Around South Gloucesteshire and Gloucestershire in 500 postcards
INTIMATE messages, greetings or reminders quickly dotted on the back of a postcard may not bear much historical value at first sight.
But to a Thornbury collector, who has been scouring the region for the mementos they are precious windows into our region's past and some of the last relics of our lost heritage.
Bob Griffin, a former mayor, has amassed nearly 500 cards featuring the streets and people of Thornbury, Chipping Sodbury, Berkeley and Dursley and his native Bedminster, dating as far back as 1900, all the way up to the First World War.
The retired senior operating officer for the Concorde project, who controlled the iconic jet's maiden flight, was bitten by the collecting bug after his grandfather William Short, who fought in the Great War with the 12th Battalion of Gloucester, bequeathed him his small assortment of postcards in 1982.
From then the father-of-three began searching for notes written at the back of pictures of Bedminster and Bristol before turning his focus to Thornbury and the surrounding villages and towns of South Gloucestershire and Gloucestershire.
“You never know what you will find," the 74-year-old told the Gazette. "It’s like pulling hens' teeth because of their rarity. But sometimes you are at a fair and you see something and you think Oh my God.”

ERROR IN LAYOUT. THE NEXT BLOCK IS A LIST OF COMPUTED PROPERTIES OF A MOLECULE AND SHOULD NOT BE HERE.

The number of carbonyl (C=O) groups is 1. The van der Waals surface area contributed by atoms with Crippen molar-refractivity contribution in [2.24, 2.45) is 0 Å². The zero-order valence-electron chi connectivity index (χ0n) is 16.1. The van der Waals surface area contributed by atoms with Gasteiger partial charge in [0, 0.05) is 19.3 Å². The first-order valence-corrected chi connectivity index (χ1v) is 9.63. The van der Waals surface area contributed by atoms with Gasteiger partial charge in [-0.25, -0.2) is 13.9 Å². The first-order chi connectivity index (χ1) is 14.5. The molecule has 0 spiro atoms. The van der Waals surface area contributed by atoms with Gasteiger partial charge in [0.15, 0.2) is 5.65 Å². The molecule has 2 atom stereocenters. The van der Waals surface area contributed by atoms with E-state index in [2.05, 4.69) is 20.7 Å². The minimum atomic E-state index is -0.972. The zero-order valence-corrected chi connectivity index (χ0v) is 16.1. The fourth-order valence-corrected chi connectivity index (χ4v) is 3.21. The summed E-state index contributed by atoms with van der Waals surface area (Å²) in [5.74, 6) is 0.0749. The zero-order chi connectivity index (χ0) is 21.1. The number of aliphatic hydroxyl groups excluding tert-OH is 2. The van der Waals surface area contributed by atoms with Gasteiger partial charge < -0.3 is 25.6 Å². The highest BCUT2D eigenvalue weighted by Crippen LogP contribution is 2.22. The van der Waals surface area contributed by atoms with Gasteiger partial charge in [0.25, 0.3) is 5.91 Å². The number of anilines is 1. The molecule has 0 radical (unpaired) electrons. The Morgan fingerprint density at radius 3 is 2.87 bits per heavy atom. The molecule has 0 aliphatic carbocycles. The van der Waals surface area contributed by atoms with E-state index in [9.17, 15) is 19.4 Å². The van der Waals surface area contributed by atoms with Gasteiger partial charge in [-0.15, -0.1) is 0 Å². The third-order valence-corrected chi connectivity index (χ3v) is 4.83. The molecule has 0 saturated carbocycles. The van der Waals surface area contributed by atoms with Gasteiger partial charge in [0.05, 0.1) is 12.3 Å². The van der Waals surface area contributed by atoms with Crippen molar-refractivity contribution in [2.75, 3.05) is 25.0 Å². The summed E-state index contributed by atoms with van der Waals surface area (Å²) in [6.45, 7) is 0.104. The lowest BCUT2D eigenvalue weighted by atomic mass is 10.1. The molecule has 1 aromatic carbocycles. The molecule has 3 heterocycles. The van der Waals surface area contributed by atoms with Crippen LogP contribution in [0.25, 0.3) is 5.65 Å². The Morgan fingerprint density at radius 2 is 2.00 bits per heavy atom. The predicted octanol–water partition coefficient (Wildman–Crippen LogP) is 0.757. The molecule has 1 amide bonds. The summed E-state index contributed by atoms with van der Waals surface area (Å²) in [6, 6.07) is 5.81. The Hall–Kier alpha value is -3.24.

“I love to drive around to see if the houses on the postcards are still there.
“It’s given me a great interest in the area and it breeds more interest. There is a lot of history here and there’s an awful lot to find.”
His albums are filled with stunning images of early 20th century Chipping Sodbury, Wotton-Under-Edge, Berkeley, Thornbury Castle, views of the Severn and even Stone, Almondsbury and Alveston’s long gone post offices.
Almost all of them bear cancellations from these very same post offices.
This time-consuming hobby has allowed him to trace the lives of notorious local figures such as the daughter of Thomas Dale, the very first president of what would become Thornbury in Bloom, Catherine Dale, or Dr David Prowse, whose son Roger would take over the family practice.
Aside from the historic photographs at the back of the postcards, the correspondence captures and offers a fascinating insight into locals daily lives.
“Most of the cards are written by women to their friends or family living really close,” said Mr Griffin. “Before WWI there was no telephone so people would write to one another. Some people just say, I’m coming on Thursday. One of them is from a young girl writing to her aunt wishing for many happy returns. These are very personal moments.”
His latest acquisition, unearthed at a fair, is an intriguing group snap from 1907 of Rockhampton’s Ladies Hockey Team.
Anyone who may know who the members of the team were or has information about the picture, they are asked to contact Bob Griffin at email@example.com
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